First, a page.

“These people are exposed to phosgene and mustard gas every day,” he said.
“While these immediate wounds appear to be healing, the people don’t know how badly it has affected them, and no one there told them.”
‘It’s almost like these people don’t exist’
Ms Roberts said the men were not allowed to talk about their roles.
“Because many of them have signed the documents bound in the Crime Law being kept secret for 50 years, they don’t discuss it with their family, friends or anyone else,” he said.
“So it is this terrible secret they have been holding on to for more than 50 years. It was only in the 1990s that knowledge of the operation began to become public.
Ms Roberts said Mr Bryan married in Coopernook after the war and died in 2005, without receiving any acknowledgment of his role.
“In 2009 there was a plaque laying ceremony to acknowledge the dangerous work these people were doing [at Glenbrook] and the sacrifices they make for our country, “he said.
‘We need to understand our own history’
Historian and researcher, Geoff Plunkett, has written numerous books on chemical warfare in Australia and interviewed several mustard gas man.
He said several of the men interviewed said they had signed a confidentiality act.
“Most of them were around 18 years old in 1943, they were old people, so a lot of them didn’t talk about it until I came along as official historians,” said Plunkett.
Mr Plunkett said it was important for Australians to be aware of their country’s involvement with chemical weapons.
“These people were criticized because they never left Australia, but most of them wanted to become air gunners in the air force – they were forced to do this.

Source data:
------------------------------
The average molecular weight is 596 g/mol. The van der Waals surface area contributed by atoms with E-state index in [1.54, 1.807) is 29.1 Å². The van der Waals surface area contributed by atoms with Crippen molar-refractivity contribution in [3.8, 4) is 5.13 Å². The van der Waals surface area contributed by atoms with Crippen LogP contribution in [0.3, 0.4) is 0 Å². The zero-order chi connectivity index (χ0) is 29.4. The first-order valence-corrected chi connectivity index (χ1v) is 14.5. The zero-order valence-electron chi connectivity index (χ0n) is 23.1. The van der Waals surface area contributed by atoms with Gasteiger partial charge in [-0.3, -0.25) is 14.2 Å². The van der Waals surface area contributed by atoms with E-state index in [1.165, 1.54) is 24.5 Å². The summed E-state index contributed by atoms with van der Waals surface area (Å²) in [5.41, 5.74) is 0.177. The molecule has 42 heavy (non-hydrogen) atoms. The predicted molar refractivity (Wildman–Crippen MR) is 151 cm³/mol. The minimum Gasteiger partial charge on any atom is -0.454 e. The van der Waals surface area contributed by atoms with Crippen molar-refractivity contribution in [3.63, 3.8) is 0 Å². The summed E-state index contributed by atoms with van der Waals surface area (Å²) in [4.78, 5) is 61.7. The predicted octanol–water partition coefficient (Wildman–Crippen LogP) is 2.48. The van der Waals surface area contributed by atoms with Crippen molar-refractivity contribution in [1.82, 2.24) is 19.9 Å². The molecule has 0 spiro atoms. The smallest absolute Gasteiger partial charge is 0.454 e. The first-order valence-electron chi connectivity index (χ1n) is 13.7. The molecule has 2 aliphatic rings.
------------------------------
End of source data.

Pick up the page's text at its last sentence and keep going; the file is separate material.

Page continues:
“In fact, the first thing they know is when they show up in the unit.”
He said they couldn’t come out if it was because they became an important unit that was very specialized.
“But it was a consequence after the war because they were not entitled to multiple pensions because they did not serve abroad,” said Plunkett.
“We have at least one million chemical weapons in Australia, which is not necessarily a small number, but there are still a lot of people who don’t realize that … we certainly need to understand our own history.”
A surprise find for the family
Ms Roberts wrote about Ross Bryan’s story for a local heritage website, MidCoast Stories, which she co-founded.
It was through this story that Mr Bryan’s nephew, David Kedwell of Old Bar, NSW, first learned of his uncle’s wartime role.
“It was never mentioned to me by my immediate family … that’s something that really surprised me,” he said.
“Isn’t that a wonderful thing, [it can come] from the little act of carving your name into stone, “says Kedwell.
“And the fact he’s carved Taree, NSW into stone – he’ll probably never be found [without that]. “
Ms Roberts said it was very satisfying that little hints from the past have allowed a man’s life and sacrifice to be remembered.
“It gives me the satisfaction of looking at a photo – and to me I don’t think it will be much – and then it ends up being this incredible story,” he said.